I see it as a sort of mosaic of events and experiences, following a year in the lives of people who work in an animal shelter.  I don’t want to do a collection of tear-jerker stories about rescued animals—that has already been done.  I want to focus on the people as well as the animals.  Many of our volunteers are there because they get along a lot better with cats or dogs than they do with humans, so our encounters sometimes resemble soap opera.  So I hope to tell a dramatic story about people, but comment on the homeless-animal problem at the same time.  With luck, I can educate as well as entertain.  I can see skipping from one story to another—maybe one person’s story is told through their journal, another one through straight narrative, another one mostly through e-mails.  The calendar—“kitten season” for example—will be the organizing factor that holds them together.  I plan to start writing in January.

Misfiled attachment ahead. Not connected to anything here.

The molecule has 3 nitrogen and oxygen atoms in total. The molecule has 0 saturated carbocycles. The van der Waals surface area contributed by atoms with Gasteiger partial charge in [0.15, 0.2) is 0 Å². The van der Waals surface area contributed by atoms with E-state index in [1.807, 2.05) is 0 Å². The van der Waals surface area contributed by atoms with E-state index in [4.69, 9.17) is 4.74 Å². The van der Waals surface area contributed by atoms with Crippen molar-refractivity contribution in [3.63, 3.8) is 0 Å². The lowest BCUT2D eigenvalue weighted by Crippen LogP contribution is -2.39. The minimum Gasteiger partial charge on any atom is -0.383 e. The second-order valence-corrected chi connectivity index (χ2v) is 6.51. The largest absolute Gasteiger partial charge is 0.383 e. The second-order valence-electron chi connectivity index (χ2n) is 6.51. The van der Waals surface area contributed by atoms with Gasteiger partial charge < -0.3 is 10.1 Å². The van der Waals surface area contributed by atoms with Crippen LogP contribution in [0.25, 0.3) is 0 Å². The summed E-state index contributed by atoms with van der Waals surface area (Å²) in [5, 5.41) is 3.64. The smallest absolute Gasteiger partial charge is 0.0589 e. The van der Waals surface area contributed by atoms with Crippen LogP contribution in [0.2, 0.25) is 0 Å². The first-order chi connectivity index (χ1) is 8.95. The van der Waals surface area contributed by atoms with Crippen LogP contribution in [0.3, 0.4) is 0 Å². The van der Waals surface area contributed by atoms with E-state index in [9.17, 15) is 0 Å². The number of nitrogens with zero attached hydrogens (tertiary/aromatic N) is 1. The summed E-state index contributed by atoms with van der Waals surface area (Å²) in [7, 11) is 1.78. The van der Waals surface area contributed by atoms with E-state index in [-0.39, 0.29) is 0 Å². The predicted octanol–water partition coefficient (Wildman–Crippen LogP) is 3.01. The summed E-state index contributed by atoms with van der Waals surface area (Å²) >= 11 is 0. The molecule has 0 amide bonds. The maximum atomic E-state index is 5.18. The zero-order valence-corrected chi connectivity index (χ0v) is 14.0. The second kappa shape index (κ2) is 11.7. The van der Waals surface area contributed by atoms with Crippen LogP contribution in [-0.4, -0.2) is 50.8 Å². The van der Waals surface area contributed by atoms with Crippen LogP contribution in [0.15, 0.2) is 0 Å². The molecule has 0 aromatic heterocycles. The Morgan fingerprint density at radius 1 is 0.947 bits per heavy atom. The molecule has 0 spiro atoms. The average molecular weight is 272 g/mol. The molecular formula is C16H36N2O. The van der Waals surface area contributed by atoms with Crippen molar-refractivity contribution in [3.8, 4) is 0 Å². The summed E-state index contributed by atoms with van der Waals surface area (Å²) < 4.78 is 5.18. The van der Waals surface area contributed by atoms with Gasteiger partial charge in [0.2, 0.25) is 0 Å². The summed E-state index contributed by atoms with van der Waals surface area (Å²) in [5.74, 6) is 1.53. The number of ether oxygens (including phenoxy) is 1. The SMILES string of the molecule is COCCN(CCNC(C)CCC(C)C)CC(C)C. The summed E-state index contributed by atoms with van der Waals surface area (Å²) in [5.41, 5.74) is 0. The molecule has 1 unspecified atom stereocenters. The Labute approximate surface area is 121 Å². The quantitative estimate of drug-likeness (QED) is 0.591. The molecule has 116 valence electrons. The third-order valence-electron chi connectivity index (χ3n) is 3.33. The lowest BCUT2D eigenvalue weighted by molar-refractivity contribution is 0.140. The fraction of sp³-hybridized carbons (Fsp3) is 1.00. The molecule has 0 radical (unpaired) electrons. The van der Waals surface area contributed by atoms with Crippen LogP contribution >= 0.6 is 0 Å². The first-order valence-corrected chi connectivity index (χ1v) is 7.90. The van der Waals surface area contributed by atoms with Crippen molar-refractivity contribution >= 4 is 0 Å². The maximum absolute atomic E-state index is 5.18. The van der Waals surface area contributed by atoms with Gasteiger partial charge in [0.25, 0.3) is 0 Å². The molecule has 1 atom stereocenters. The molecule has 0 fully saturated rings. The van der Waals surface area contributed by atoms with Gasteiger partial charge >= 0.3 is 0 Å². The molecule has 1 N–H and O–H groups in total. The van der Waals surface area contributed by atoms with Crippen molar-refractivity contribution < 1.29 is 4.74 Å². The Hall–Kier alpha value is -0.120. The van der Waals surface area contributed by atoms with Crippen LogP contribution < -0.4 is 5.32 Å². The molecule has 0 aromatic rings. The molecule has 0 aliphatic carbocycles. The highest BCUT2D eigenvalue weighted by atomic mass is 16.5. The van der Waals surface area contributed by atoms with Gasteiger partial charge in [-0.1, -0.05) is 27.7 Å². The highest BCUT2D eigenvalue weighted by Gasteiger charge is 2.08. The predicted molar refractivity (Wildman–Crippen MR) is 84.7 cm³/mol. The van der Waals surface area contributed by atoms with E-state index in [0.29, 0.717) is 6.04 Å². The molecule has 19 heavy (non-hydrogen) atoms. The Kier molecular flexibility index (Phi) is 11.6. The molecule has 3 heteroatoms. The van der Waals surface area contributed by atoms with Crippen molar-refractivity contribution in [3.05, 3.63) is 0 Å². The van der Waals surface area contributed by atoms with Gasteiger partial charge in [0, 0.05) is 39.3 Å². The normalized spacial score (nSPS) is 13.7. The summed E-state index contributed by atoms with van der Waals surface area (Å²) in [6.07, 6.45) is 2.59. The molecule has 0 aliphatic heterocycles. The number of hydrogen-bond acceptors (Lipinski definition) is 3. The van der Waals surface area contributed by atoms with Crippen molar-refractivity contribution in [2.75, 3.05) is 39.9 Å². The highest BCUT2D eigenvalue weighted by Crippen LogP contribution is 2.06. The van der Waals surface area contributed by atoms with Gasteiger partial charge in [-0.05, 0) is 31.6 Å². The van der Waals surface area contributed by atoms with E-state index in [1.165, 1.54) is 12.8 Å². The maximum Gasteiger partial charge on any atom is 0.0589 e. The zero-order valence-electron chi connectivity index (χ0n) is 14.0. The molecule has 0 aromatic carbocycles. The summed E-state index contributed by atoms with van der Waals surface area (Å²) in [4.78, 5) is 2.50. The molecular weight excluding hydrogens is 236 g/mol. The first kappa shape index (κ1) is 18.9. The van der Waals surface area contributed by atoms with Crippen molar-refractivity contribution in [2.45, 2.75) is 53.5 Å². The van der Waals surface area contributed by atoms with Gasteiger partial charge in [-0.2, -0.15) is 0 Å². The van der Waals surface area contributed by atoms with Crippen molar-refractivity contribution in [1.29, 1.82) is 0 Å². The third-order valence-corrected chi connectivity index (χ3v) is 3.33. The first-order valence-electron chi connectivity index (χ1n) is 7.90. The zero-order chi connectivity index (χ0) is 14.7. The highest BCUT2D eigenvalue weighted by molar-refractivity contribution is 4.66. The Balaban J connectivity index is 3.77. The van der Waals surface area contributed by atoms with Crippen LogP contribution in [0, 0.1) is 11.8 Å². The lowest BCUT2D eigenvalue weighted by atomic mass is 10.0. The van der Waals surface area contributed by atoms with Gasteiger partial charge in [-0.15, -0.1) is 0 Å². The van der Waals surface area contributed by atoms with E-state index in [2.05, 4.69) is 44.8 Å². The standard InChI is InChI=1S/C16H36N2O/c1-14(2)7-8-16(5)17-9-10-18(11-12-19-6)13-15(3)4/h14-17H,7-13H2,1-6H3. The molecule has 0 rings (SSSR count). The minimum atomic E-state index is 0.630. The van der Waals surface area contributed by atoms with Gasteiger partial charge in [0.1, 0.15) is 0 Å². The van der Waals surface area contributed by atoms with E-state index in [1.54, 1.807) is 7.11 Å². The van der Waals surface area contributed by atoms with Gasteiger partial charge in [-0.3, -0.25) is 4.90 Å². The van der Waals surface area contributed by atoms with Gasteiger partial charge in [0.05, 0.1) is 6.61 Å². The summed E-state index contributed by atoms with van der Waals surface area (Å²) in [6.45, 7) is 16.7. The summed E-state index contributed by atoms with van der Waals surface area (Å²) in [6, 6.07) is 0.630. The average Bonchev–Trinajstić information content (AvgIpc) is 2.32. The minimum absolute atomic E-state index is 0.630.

This sounds like it’s going to offer a nice variety of perspective. I’ll be looking forward to it.


    Most people don’t really understand the actual size and scope of the homeless-animal problem.  They think they’ll drop off their unwanted dog or cat and the little guy will have a great new home in a week. Is there anything you’d like to tell your readers about this?